14. That we may feel the more strongly urged to do so, the Scripture declares that the enemies who war against us are not one or two, or few in number, but a great host. Mary Magdalene is said to have been delivered from seven devils by which she was possessed; and our Saviour assures us that it is an ordinary circumstance, when a devil has been expelled, if access is again given to it, to take seven other spirits, more wicked than itself, and resume the vacant possession. Nay, one man is said to have been possessed by a whole legion. By this, then, we are taught that the number of enemies with whom we have to war is almost infinite, that we may not, from a contemptuous idea of the fewness of their numbers, be more remiss in the contest, or from imagining that an occasional truce is given us, indulge in sloth. In one Satan or devil being often mentioned in the singular number, the thing denoted is that domination of iniquity which is opposed to the reign of righteousness. For, as the Church and the communion of saints has Christ for its head, so the faction of the wicked and wickedness itself, is portrayed with its prince exercising supremacy. Hence the expression, “Depart, ye cursed, into everlasting fire, prepared for the devil and his angels,” (Mt. 25:41).

15. One thing which ought to animate us to perpetual contest with the devil is, that he is everywhere called both our adversary and the adversary of God. For, if the glory of God is dear to us, as it ought to be, we ought to struggle with all our might against him who aims at the extinction of that glory. If we are animated with proper zeal to maintain the Kingdom of Christ, v. e must wage irreconcilable war with him who conspires its ruin. Again, if we have any anxiety about our own salvation, we ought to make no peace nor truce with him who is continually laying schemes for its destruction. But such is the character given to Satan in the third chapter of Genesis, where he is seen seducing man from his allegiance to God, that he may both deprive God of his due honour, and plunge man headlong in destruction. Such, too, is the description given of him in the Gospels (Mt. 13:28), where he is called the enemy, and is said to sow tares in order to corrupt the seed of eternal life. In one word, in all his actions we experience the truth of our Saviour’s description, that he was “a murderer from the beginning, and abode not in the truth,” (John 8:44). Truth he assails with lies, light he obscures with darkness. The minds of men he involves in error; he stirs up hatred, inflames strife and war, and all in order that he may overthrow the kingdom of God, and drown men in eternal perdition with himself. Hence it is evident that his whole nature is depraved, mischievous, and malignant. There must be extreme depravity in a mind bent on assailing the glory of God and the salvation of man. This is intimated by John in his Epistle, when he says that he “sinneth from the beginning,” (1 John 3:8), implying that he is the author, leader, and contriver of all malice and wickedness.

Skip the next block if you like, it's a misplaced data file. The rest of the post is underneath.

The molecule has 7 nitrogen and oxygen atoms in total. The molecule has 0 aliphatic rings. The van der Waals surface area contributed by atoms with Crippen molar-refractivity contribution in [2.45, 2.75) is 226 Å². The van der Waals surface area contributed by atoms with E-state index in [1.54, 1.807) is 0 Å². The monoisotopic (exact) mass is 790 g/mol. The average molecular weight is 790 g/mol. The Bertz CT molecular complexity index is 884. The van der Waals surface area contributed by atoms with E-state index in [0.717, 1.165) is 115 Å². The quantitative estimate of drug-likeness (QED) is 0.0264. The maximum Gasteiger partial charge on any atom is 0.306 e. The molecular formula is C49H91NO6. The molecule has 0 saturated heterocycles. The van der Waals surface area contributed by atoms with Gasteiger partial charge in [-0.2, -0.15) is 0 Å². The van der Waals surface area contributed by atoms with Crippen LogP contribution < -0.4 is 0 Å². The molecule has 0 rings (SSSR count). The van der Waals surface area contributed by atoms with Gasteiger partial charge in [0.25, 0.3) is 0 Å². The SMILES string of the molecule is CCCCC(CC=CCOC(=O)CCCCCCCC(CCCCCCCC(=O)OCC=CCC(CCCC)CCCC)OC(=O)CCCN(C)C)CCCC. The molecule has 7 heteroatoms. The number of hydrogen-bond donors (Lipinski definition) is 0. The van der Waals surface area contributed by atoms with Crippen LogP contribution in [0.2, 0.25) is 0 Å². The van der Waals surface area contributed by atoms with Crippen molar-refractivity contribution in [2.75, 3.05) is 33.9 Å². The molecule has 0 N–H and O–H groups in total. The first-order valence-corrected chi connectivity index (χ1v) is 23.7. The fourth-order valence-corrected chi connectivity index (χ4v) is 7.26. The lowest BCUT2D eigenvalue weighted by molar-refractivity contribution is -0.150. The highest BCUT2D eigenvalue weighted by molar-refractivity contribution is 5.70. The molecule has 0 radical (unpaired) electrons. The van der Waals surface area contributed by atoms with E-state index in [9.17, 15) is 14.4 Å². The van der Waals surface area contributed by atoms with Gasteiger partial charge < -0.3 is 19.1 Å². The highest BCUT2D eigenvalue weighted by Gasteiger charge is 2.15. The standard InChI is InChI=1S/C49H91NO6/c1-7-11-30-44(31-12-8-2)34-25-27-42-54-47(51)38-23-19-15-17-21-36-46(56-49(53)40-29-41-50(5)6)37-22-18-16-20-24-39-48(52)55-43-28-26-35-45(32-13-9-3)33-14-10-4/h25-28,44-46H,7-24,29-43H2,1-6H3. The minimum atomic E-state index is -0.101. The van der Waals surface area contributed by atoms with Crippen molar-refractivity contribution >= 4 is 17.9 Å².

John Calvin, Institutes of the Christian Religion Book One Chapter 14

The biggest lie was noted by Lewis. It is the materialist one: that Satan does not exist. He’d rather we were ignorant.

But we are commanded, instead to seek wisdom.